Andy Griffiths, author of the Flat Cat & Big Fat Cow series, will be just one of the guests at the 2012 Byron Bay Writers' Festival.
Andy Griffiths, author of the Flat Cat & Big Fat Cow series, will be just one of the guests at the 2012 Byron Bay Writers' Festival.

Hooked on books

A NEW emphasis on science, young adult and children's books will feature at this year's Byron Bay Writers' Festival as the incoming director works on adding freshness and building on a great tradition.

In his first year in the job, festival director Jonathon Parsons intends to get to know the festival and its community before doing anything drastic, but he also has specialist knowledge that he will use to keep the event fresh.

Mr Parsons revealed this year's festival, August 3-5, will pick up on publishing trends including a push towards science.

"There are some really great and accessible science writers in Australia at the moment," he said.

"A lot of the big issues of our time are based on an understanding of science: climate change, medical research and technical advances.

"We have also got the cream of the crop when it comes to young adult and children's writers."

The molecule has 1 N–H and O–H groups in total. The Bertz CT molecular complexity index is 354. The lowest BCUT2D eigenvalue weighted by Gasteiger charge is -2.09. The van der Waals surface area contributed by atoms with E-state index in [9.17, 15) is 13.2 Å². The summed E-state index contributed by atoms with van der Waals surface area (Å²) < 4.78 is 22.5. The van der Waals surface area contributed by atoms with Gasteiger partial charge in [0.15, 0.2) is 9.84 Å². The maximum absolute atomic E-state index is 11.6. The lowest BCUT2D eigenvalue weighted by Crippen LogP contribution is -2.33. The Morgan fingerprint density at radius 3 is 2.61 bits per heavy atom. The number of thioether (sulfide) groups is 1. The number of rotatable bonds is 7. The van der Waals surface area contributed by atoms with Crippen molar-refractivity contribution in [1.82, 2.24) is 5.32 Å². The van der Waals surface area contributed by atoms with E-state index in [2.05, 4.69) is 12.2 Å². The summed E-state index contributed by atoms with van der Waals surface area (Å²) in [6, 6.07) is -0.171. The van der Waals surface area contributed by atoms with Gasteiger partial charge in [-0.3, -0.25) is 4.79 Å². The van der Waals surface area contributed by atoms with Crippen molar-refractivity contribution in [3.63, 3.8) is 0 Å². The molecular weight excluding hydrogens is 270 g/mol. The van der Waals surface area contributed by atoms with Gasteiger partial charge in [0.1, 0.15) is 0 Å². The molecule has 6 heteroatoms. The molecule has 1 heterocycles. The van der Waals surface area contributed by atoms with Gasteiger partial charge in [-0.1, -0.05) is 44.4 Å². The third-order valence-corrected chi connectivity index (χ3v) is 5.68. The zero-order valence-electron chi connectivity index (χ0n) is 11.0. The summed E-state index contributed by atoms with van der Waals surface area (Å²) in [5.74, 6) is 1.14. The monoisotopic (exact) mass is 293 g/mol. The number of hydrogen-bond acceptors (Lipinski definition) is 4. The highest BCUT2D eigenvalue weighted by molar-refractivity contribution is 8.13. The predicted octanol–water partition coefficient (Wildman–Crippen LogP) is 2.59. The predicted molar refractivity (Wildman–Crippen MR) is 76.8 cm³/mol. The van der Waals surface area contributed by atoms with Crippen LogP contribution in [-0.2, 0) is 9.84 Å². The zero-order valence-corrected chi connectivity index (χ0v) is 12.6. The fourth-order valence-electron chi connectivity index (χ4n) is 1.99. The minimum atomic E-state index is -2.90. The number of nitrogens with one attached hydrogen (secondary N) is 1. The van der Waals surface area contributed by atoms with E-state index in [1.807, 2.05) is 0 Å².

Andy Griffiths, author of the Flat Cat & Big Fat Cow series, and Isobelle Carmody who won Younger Readers Book of the Year award in 2011 for The Red Wind, are just some of the festival drawcards.

Stuart Littlemore (barrister and journalist), Brenda Niall (biographer) and Jane Caro (Gruen Transfer) will also speak at the festival.

Early bird tickets are on sale and offer a discount of up to $35 for a three-day pass.

They are available until the full program is announced on June 15 or they sell out.

Local Byron Bay writer Shamus Sillar, who is based in Singapore, will also be talking about his first book, a travel memoir called: Sicily, It's Not Quite Tuscany.

He said the festival had played a major part in his development as a writer.

Shamus first went to the festival in 2003 and, after listening to a workshop by Peter Moore, started to think about how much fun it would be to write. A

fter travelling for five years he came home and got to sell his story idea to established publishers at the festival's Perfect Pitch session.

"This gave me the foot in the door when I had finished my book," he said.

He has now come full circle and is really looking forward to speaking at his first writers' festival as a published author.



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